Degree of intelligence … paying the mortgage can help fund studies. Illustration: Rocco Fazzari
A very good way to save for children's education is close to home. Not all parents have a mortgage, but for those who do, the strategy is to make extra repayments and redraw the money when school fees are needed.
The beauty of the redraw is its simplicity: no tax and nothing entered on the tax return. The costs, if any, are minimal.
Some products are specifically geared towards saving for education, but they have fees and charges. And with some, if the money is not used to pay for education or training, parents do not get all their money back.
Extra money put on the mortgage, in effect, earns an interest rate that's equal to the mortgage rate because the extra repayments reduce the mortgage balance on which interest is charged. To get the same return on an investment, such as shares, the investment would have to produce a return that's higher than the mortgage interest rate because of the tax that has to be paid on any returns.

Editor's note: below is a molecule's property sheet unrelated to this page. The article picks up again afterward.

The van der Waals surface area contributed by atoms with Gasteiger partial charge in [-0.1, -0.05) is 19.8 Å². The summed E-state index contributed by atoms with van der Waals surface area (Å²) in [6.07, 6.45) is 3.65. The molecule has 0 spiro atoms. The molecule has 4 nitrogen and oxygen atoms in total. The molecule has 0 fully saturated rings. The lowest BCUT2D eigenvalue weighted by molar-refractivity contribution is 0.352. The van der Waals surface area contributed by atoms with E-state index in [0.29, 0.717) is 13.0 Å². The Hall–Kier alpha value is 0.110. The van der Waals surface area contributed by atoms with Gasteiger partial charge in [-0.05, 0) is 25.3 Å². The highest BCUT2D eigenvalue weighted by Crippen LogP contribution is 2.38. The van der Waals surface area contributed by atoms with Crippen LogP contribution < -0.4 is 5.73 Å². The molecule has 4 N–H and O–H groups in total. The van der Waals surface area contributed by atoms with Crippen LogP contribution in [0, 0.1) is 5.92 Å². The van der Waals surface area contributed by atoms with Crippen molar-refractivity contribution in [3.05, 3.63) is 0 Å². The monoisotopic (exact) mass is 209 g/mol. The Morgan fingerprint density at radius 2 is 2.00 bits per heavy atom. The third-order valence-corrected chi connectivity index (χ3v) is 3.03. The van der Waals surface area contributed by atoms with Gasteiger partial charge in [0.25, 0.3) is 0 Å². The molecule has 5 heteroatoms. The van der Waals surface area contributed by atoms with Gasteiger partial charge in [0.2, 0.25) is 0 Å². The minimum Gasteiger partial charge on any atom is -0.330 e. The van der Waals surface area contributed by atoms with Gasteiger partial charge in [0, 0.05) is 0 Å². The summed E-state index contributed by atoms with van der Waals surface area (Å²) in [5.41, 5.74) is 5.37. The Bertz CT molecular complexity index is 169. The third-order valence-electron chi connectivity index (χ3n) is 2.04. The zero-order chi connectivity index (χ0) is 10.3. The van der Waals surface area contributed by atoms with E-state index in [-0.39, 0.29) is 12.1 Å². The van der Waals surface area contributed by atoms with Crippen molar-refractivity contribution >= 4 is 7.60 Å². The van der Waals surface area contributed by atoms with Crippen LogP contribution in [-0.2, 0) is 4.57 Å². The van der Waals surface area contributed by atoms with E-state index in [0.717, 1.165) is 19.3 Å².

Where the mortgage strategy could come unstuck is that it requires discipline. As the mortgage is being reduced, rather than the money being put into a distinct savings plan or investment, some parents might find it hard to stick to the plan. But well-organised parents should be able to stick to the goal of earmarking the extra repayments for education. The key is to identify the extra repayments as education savings, and not just a reduction of the home loan.
To help keep the repayments separate, they could be put into an offset account that's tied to the mortgage. With an offset account, the interest that would be paid on the account is deducted from the mortgage balance.
Not all mortgages have offset accounts, but most do. Details of the offset account need to be checked, such as whether the mortgage offers 100 per cent offset, meaning the interest rate to be paid on the offset matches the mortgage interest rate. Fees and charges on the account also need to be checked. The costs of an offset account, if any, need to be compared with the lender's redraw policy. For example, some lenders may charge an administration fee for each redraw.
Parents without a mortgage wanting to save for high school fees have at least 10 years to invest if they start saving soon after the child is born. That's enough time to ride out the ups and downs of the sharemarket.
Parents could consider a portfolio of blue-chip shares that pay decent dividends. The yield on the shares is likely to be 6 per cent to 7 per cent, or even more with franking credits. Of course, tax has to be paid on the investment and there will be brokerage costs each time a parcel of shares is bought or sold.